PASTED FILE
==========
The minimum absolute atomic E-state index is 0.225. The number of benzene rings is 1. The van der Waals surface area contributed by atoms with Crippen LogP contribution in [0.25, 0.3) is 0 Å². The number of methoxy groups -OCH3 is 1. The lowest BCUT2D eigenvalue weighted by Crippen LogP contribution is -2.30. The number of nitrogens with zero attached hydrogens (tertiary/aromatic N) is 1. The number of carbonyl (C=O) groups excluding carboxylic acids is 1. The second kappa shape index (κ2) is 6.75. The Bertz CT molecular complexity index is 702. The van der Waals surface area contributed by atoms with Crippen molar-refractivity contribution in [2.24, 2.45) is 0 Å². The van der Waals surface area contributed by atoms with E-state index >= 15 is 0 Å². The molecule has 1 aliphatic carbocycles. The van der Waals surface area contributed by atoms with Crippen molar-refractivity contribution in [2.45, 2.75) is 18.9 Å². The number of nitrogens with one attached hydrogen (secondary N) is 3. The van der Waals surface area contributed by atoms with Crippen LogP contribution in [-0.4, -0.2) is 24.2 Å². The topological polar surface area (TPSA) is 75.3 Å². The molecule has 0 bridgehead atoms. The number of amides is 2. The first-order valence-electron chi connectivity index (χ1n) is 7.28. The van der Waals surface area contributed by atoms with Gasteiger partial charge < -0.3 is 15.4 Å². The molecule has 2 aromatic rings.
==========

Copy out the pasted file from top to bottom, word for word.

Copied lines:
The minimum absolute atomic E-state index is 0.225. The number of benzene rings is 1. The van der Waals surface area contributed by atoms with Crippen LogP contribution in [0.25, 0.3) is 0 Å². The number of methoxy groups -OCH3 is 1. The lowest BCUT2D eigenvalue weighted by Crippen LogP contribution is -2.30. The number of nitrogens with zero attached hydrogens (tertiary/aromatic N) is 1. The number of carbonyl (C=O) groups excluding carboxylic acids is 1. The second kappa shape index (κ2) is 6.75. The Bertz CT molecular complexity index is 702. The van der Waals surface area contributed by atoms with Crippen molar-refractivity contribution in [2.24, 2.45) is 0 Å². The van der Waals surface area contributed by atoms with E-state index >= 15 is 0 Å². The molecule has 1 aliphatic carbocycles. The van der Waals surface area contributed by atoms with Crippen molar-refractivity contribution in [2.45, 2.75) is 18.9 Å². The number of nitrogens with one attached hydrogen (secondary N) is 3. The van der Waals surface area contributed by atoms with Crippen LogP contribution in [-0.4, -0.2) is 24.2 Å². The topological polar surface area (TPSA) is 75.3 Å². The molecule has 0 bridgehead atoms. The number of amides is 2. The first-order valence-electron chi connectivity index (χ1n) is 7.28. The van der Waals surface area contributed by atoms with Gasteiger partial charge < -0.3 is 15.4 Å². The molecule has 2 aromatic rings.